Fiction – paperback; Tinder Press; 224 pages; 2018.
Sarah Winman’s third novel, Tin Man, is a perfectly paced story about friendship, longing and unrequited love set in Oxford and rural France spanning the late 1960s to the late 1990s.
Shortlisted for the 2017 Costa Novel Award and the subject of much “book buzz” on social media last year, I wasn’t sure if this book would live up to the hype. But after hearing the author speak at the Chiswick Book Festival in September I decided I would read it as soon as the paperback edition was published.
My pre-order arrived in the post this week, so I sat down on Saturday afternoon and began to read. Before I knew it I was half-way through, confirming what most of the critics have said: the story is an absorbing one. But I’m not entirely sure I loved it as much as everyone else.
The story is framed around the friendship between two boys, Ellis and Michael, who meet in Oxford when they are 12 years old. This morphs into something more romantic when they are adolescents on holiday in France, but is called off when they return to the UK. Later, Ellis marries a woman, Annie, and the trio become firm friends, but when Michael moves away to London they lose contact. In the ensuing years Michael’s lover falls prey to AIDS and it’s only when bereaved that he realises he is grieving for something else: the unrequited love of his first love, Ellis.
A tale of two men
The book is told in two halves: the first half is composed of Ellis’s side of the story told in the third person in rather detached, unsentimental stripped back language, while the second half is narrated by Michael, in the first person, in a more warm and intimate tone of voice. These two different approaches make each character distinct, but the switch over jars, almost as if they are two different books sandwiched together. (And, of course, it’s hard not to favour one voice over the other — in my case Michael’s.)
But the prose style, in both halves, is spare and moving. Here’s but one example:
I rest till I’m calm and my breathing has settled. I lift myself out and sit by the edge of the pool with a towel around my shoulders. And I wonder what the sound a heart breaking might be. And I think it might be quiet, unperceptively so, and not dramatic at all. Like the sound of an exhausted swallow falling gently to earth.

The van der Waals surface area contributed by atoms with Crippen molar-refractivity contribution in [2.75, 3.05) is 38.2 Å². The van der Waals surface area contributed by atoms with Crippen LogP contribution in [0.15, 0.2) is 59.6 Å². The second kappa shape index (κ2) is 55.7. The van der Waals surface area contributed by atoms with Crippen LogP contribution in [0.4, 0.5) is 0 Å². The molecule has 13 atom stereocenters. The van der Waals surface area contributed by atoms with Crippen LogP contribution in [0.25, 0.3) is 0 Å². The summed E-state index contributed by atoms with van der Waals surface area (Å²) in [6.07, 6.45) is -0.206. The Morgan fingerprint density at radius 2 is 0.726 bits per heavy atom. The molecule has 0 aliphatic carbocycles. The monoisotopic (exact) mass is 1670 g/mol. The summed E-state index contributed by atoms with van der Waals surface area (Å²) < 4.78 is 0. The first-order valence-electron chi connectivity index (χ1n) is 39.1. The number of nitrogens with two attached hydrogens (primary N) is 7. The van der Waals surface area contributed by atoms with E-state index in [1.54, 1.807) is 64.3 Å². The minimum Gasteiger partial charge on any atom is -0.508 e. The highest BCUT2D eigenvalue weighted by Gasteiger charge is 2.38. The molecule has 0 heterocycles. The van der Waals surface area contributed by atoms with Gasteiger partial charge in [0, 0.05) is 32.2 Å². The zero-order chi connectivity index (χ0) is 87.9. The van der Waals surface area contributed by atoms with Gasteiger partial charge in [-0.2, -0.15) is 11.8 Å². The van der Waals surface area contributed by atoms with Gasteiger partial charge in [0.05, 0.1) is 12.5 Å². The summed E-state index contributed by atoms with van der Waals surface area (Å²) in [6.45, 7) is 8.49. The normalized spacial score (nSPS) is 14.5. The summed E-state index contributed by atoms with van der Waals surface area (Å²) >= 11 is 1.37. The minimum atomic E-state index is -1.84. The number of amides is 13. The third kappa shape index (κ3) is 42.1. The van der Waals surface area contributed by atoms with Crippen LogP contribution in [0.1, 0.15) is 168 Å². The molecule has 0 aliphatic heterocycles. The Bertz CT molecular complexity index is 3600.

Tin Man is a well crafted story, one that is heart-rending without being sentimental, and gorgeously written without being showy. Its observations about friendship, love, loss and sexuality are astute.
It is also perceptive about the destructive power of father-son relationships and shows how we should give boys the freedom to connect with their emotions and their creativity, to let them know that they “are capable of beautiful things” as Ellis’s mother Dora so beautifully puts it.
But I often struggled to understand Ellis’s motivations and didn’t really warm to him. I suspect that’s deliberate given that he’s (presumably) the “tin man” of the title, the character from The Wizard of Oz who did not have a heart. Similarly, I struggled to believe that Annie would forge such a strong friendship with Michael, unless, of course, she hadn’t fully grasped he was essentially her rival. Sadly, we never get to hear her side of the story at all and the reader only ever sees her through the male character’s eyes.
But I’m nit-picking. The book has been lauded far and wide. I just think I’ve read better, more emotionally devastating, books about unrequited love than this one (see below).
If you liked this, you might also like:
The Last Fine Summer by John MacKenna: a heart-rending novel about forbidden love in rural Ireland in the mid-1990s.